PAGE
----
Facing the Feelings


In 2021 a Clutter Clearing Survey discovered that the fear of regret was the number 1 reason why people felt resistance to letting go of things in their clutter.

What specifically is ‘regret’?

“Regret is feeling bad because things could have been better if we had done something differently in the past.”

Regret is an emotional state that involves blaming ourselves for a bad outcome, feeling a sense of loss or sorrow at what might have been, or wishing we could undo a previous choice that we made.

Regret can be a factor in important decision making – hence it’s important to learn how to deal with it when we are clearing our clutter. 

Regret requires us to use what are called ‘Counterfactual Thoughts’. For example, you imagine how your life MIGHT be different IF you had made a DIFFERENT decision, and how your life would be different NOW if you’d made those different choices back THEN. Constantly thinking about all the possible scenarios and outcomes if you had made different decisions can trap you because the imagined outcomes are almost always better than the reality.

Researcher Neal Roese of the Kellogg School of Management at Northwestern University is a leader in the field of regret research. He says regret can help with motivation and ‘corrective action’.

5 Advantages

  1. Survival. It’s our brains way of telling us to learn from our past choices that certain decisions we made may have had negative consequences
  2. Helps us avoid repeating negative behaviors in the future
  3. Is a sign to stop and reflect to get the learning
  4. Helps us achieve social harmony by acknowledging our behaviour may have negative consequences for other people
  5. Improves our ability to recognize and take advantage  of future opportunities when we learn from our regret

5 Disadvantages

  1. Can keep us stuck in the past by leading to fruitless rumination and self blame
  2. Can lead to chronic stress
  3. Stresses our hormonal and immune system
  4. Reduces our resilience – our ability to bounce back quickly from difficulties and move o contributes to depression which makes decision making harder.


1. Accept that making mistakes is part of life – we are not perfect!

Lots of things in the world are the result of mistakes. Post-it-Notes were invented in 1968 when the creator wanted a strong adhesive. Instead, it was light enough to easily remove and peal apart. So remember – not all ‘mistakes’ have negative consequences.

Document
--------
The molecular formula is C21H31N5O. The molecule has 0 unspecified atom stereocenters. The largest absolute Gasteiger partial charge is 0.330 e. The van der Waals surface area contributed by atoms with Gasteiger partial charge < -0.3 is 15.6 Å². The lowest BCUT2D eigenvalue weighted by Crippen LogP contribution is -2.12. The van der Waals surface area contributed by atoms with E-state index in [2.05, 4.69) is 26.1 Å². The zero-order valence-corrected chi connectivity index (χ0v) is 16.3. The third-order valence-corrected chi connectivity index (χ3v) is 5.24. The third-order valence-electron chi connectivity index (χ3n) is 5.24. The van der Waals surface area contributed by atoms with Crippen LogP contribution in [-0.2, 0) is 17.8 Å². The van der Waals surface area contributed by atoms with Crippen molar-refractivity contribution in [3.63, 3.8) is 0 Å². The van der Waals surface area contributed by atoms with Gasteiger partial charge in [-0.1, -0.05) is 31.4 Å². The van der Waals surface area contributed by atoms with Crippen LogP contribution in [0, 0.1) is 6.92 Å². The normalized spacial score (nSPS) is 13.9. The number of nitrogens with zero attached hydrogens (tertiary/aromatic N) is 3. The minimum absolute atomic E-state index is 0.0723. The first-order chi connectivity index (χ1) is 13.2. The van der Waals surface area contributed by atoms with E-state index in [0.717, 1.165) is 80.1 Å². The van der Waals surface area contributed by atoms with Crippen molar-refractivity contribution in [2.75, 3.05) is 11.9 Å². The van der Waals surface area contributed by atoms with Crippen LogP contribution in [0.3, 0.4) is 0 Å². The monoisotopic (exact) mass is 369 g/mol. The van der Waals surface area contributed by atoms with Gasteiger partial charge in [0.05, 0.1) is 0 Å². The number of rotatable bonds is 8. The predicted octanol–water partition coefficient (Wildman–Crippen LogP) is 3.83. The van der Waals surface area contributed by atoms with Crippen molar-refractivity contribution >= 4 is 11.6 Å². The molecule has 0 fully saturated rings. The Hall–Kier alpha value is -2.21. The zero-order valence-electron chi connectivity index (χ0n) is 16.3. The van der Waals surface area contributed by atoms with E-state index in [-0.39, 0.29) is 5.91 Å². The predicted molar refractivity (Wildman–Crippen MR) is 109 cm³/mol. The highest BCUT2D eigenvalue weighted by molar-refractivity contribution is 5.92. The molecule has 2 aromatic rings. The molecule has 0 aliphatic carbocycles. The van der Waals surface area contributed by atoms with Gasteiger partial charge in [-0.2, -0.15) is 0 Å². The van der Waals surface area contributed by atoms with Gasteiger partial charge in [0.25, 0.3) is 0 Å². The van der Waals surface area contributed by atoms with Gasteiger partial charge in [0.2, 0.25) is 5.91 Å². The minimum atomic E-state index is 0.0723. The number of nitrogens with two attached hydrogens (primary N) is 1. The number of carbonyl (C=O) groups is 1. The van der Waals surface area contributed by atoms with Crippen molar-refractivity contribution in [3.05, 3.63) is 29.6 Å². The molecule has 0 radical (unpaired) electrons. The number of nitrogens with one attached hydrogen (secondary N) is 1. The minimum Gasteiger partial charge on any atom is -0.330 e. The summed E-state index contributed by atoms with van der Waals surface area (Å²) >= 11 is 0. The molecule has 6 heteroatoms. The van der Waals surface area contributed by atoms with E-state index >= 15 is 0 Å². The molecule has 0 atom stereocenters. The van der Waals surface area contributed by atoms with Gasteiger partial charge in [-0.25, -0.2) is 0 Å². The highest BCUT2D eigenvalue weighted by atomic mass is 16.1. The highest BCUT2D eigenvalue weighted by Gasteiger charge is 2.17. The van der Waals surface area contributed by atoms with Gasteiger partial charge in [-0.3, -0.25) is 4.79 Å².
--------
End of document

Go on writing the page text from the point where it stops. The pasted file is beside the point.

2. Be aware of confirmation bias

This is where we interpret information in a way that confirms what we already believe and ignore information that challenges our belief. If we’ve regretted letting go of things in our clutter, we’ll use those regrets as ‘evidence’ that we’ll regret letting go now so we can justify keeping things ‘just in case’.

3. Replace ‘should have’ with ‘next time’

Changing your language from negative to positive will ensure you help your brain make an informed decision next time, based on your past experience.

4. Figure out what the ideal self wants or needs

Focus on your Clutter Free Goal and what you’ll regret if you don’t achieve it.

5. Use your Not Sure

When you clear your clutter the Clutter Clearing way, you never make fast decisions that you might regret because you have your Not Sure. Make sure you use it so you make the right decision for YOU.

6. LIFE Timeline

Use your LIFE Timeline to learn from your past and see what positives can – and have – come after a decision you regretted at the time.

7. Learning and Feedback

Use regret as a learning and feedback mechanism that can inform your future decisions.  List the things you didn’t like or regretted, and what you would need to do or accept if it happened again.

What I didn’t like / regrettedWhat I need to do / accept

8. Success / Gratitude Journal

Capturing your good decisions and positive ‘letting go‘ experiences as successes in your Success / Gratitude Journal will help you realise that although you may occasionally regret some decisions to let go, you make just as many – or more – good decisions that you don’t regret, especially if letting go helps other people.

9. De-stress

If thoughts of regret tend to take over, find an activity you can do regularly to de-stress your mind and your body, so your brain doesn’t ruminate on constant repeat. e.g. Mindfulness, yoga, talking, T.R.E.

10. Forgive yourself, let go

Accept that you WILL make mistakes in life that you’ll regret, and that’s OK. Those mistakes and regrets have made you the perfectly imperfect person you are today – and we wouldn’t have you any other way 😊

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